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Meet: Jason Adam

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Want to know more about the prospect with two first names, who is coming to Minnesota in return for Josh Willingham?

Mark J. Rebilas-USA TODAY Sports

With the fifth pick in the 2010 MLB Draft, the Royals have selected Jason Adam, a local prospect out of Blue Valley Northwest. Adam is 6′ 4″ and around 225 with a blazing fastball. He was named a 2009 East Kansas League All-Star and a 2009 All Sun Baseball Team honorable mention last season. He has a lot of room to grow and can improve his power dramatically over the next couple of seasons in the minors. The consensus amongst most baseball scouts was that Adam would be a second round selection, so the Royals may have caught a huge break by him falling to the fifth round and can get him to sign.
- Bob Stalder, Pine Par Press, June 2010 -

The fifth round of the 2010 draft is the same round in which the Mariners selected current Twin Stephen Pryor, and the Twins themselves picked the recently cut Nate Roberts. Five players from the round have made appearances in the Major Leagues, although none have made a true impact. That includes Jason Adam, who was just getting his first taste of Triple-A at age 23.

As an 18-year old out of Blue Valley Northwest High School in Kansas, Adam was drafted by the team he'd been a fan of his entire life. He would debut for Kansas City's A-ball affiliate in 2011, starting 21 games and posting a 4.23 ERA in 104.1 innings. Later that autumn, in the Arizona Fall League, Adam blew up...in a good way. Scouts were glowing over his 98 mph fastball and his curveball. But those reports hadn't extended to his performance for Kane County, where his fastball sat in the upper 80s and lower 90s.

Still, in 2012 he stopped impressing some of the people and started impressing all of the people. He made 27 starts for High-A Wilmington, striking out 19% of opposing batters and walking just 5.6%. His 3.53 ERA in 158 innings, as a 20-year old, pushed him onto all of the organizational prospect lists before the 2013 season: #7 for Keith Law, #9 for FanGraphs, #10 for Baseball Prospectus and Baseball America, #11 for MLB.com and John Sickels, and #12 at SB Nation Royals site Royals Review.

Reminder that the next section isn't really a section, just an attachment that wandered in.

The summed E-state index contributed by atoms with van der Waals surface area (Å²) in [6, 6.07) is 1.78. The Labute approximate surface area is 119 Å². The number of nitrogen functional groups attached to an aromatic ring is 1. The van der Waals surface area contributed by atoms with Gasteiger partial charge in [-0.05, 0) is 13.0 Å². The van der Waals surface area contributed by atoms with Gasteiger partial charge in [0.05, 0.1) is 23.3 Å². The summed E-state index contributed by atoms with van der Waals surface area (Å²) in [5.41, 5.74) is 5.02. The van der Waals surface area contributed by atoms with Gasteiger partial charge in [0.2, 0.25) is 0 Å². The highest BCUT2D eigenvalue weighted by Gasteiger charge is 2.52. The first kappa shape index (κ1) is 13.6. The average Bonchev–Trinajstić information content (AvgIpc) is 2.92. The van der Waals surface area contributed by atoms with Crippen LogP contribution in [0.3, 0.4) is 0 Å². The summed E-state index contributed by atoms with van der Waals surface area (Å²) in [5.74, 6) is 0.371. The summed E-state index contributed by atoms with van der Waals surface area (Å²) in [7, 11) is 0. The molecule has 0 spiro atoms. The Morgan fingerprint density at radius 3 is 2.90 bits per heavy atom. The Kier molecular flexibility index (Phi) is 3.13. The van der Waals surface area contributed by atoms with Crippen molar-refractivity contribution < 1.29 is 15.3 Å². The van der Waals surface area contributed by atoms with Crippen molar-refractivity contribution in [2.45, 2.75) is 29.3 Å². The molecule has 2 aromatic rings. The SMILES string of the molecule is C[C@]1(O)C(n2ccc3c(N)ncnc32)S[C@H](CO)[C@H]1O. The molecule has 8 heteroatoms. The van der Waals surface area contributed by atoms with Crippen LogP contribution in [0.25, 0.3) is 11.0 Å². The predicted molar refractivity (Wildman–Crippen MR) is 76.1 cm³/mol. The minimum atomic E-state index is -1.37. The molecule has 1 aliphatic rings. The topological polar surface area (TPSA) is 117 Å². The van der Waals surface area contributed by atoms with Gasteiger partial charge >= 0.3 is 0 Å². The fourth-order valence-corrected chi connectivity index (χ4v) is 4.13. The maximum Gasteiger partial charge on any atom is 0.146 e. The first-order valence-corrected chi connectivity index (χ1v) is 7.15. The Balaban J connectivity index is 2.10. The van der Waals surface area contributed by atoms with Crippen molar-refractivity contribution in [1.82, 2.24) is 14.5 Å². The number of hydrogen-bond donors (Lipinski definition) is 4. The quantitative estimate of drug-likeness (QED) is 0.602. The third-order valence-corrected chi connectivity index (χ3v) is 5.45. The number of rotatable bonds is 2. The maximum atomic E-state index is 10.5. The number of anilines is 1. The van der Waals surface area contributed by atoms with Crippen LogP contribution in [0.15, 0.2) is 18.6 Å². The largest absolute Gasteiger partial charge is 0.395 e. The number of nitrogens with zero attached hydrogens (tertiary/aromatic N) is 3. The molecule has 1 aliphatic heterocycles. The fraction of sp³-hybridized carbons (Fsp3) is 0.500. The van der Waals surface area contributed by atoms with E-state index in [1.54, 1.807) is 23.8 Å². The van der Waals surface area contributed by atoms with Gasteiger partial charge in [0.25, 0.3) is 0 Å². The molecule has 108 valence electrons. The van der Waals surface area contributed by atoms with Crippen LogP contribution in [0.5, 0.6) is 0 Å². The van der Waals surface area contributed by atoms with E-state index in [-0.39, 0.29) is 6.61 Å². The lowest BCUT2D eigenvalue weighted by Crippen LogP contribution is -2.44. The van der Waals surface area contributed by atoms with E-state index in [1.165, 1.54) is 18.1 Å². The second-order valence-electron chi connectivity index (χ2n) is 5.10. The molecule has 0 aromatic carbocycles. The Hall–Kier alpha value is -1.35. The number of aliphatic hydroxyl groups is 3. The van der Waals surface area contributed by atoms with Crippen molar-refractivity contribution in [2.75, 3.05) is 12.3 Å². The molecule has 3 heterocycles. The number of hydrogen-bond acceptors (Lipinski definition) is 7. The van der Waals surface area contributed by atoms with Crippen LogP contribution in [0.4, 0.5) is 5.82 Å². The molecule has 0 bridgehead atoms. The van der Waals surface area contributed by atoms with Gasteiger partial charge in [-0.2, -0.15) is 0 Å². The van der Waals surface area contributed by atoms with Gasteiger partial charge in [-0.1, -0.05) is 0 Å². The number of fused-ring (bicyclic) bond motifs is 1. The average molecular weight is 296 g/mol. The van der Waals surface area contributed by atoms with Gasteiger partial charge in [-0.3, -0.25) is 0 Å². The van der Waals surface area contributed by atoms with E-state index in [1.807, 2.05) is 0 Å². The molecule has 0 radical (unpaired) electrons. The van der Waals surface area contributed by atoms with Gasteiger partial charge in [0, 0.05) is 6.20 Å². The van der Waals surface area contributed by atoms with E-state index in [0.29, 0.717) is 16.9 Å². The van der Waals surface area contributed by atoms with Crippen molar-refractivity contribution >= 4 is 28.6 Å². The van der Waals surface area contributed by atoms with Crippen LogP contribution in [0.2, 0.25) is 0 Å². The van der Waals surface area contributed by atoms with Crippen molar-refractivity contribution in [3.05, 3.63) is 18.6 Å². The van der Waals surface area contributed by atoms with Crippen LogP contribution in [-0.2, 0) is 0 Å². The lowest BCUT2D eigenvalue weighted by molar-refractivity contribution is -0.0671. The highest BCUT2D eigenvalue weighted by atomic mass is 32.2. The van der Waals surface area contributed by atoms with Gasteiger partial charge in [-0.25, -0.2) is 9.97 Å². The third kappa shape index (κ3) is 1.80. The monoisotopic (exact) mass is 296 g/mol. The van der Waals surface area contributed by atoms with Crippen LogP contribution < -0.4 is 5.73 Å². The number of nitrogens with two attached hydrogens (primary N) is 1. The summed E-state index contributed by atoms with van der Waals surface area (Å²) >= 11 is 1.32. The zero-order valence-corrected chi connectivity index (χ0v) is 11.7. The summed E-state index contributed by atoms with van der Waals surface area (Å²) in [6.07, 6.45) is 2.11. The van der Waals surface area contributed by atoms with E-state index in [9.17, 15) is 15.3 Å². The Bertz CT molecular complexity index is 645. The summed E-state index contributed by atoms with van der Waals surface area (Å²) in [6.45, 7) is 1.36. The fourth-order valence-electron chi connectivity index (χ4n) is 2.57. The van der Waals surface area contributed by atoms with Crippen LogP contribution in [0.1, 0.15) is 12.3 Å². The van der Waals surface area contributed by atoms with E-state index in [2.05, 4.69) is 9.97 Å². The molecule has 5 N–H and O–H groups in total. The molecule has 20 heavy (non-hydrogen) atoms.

Adam spent all of 2013 at Double-A, where he struggled. It was almost an issue where he was great or positively terrible. From April through August, his monthly ERAs last year were 12.84 (20 IP), 3.09 (32), 2.97 (30), 7.52 (26), and 2.83 (35). It's a microcosm of his scouting reports: when he gets inside his own head and the mechanics break down, he looks awful. When he gets extension his fastball suddenly starts sinking and the breaking ball buckles knees. For any coaching staff that wants to get the best out of Jason Adam, they need to solve his mechanical issues.

His inconsistent performance has continued into 2014, where the Royals promoted him to Triple-A in spite of his performance. Adam was dropped from the rotation, however, and made all eight of his appearances out of Omaha's bullpen. The strikeout and walk rates didn't change too much in the small sample size, but there's further evidence that in shorter stints the velocity ticks upward. It doesn't do any good, though, if the mechanics don't get sorted out.

The Twins will send Adam back to Double-A, where he will return to the starting rotation. Coming into 2014, Baseball America still rated him as Kansas City's ninth-best prospect, and he came in at number 15 on their list of Top 15 Players 25 or Under.

Adam's stuff is universally acknowledged to be "solid-average", with both the fastball and slider ahead of the curve and the change. All pitches would play up, if anyone can get him to consistently repeat his delivery. But should that not happen then not only are his future prospects iffy at best, but with a fastball that goes flat and two pitches that might not be able to get Double or Triple-A hitters out he may not get any closer to the big league team than he already is.

Having just turned 23, Adams is an interesting return for Josh Willingham. He's young enough for the upside to still be there, and scouts have seen it. It will take work, though, and that's the challenge. The Twins have become a bit notorious in recent years for being unable to fix mechanical issues in pitchers (Francisco Liriano and Vance Worley come to mind), but it's also worth noting that you don't hear when mechanical issues are solved.

Welcome to Minnesota, man-with-two-first-names. Do well.

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